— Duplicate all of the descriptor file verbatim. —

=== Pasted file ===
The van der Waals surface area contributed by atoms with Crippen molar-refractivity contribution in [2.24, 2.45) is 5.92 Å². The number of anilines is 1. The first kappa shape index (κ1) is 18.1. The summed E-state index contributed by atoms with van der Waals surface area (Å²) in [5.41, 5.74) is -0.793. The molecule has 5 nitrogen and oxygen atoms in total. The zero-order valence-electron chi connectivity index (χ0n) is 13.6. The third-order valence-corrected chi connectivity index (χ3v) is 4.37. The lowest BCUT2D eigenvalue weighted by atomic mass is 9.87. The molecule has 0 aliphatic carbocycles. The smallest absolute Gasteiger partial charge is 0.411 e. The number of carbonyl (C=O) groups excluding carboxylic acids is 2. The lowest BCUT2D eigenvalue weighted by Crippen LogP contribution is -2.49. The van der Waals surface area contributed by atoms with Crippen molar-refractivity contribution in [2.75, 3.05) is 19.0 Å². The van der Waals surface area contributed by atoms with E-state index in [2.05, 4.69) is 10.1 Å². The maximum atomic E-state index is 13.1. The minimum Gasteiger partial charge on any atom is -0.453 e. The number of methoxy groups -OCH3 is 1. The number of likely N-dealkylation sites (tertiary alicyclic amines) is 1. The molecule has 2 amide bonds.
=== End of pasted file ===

The van der Waals surface area contributed by atoms with Crippen molar-refractivity contribution in [2.24, 2.45) is 5.92 Å². The number of anilines is 1. The first kappa shape index (κ1) is 18.1. The summed E-state index contributed by atoms with van der Waals surface area (Å²) in [5.41, 5.74) is -0.793. The molecule has 5 nitrogen and oxygen atoms in total. The zero-order valence-electron chi connectivity index (χ0n) is 13.6. The third-order valence-corrected chi connectivity index (χ3v) is 4.37. The lowest BCUT2D eigenvalue weighted by atomic mass is 9.87. The molecule has 0 aliphatic carbocycles. The smallest absolute Gasteiger partial charge is 0.411 e. The number of carbonyl (C=O) groups excluding carboxylic acids is 2. The lowest BCUT2D eigenvalue weighted by Crippen LogP contribution is -2.49. The van der Waals surface area contributed by atoms with Crippen molar-refractivity contribution in [2.75, 3.05) is 19.0 Å². The van der Waals surface area contributed by atoms with E-state index in [2.05, 4.69) is 10.1 Å². The maximum atomic E-state index is 13.1. The minimum Gasteiger partial charge on any atom is -0.453 e. The number of methoxy groups -OCH3 is 1. The number of likely N-dealkylation sites (tertiary alicyclic amines) is 1. The molecule has 2 amide bonds.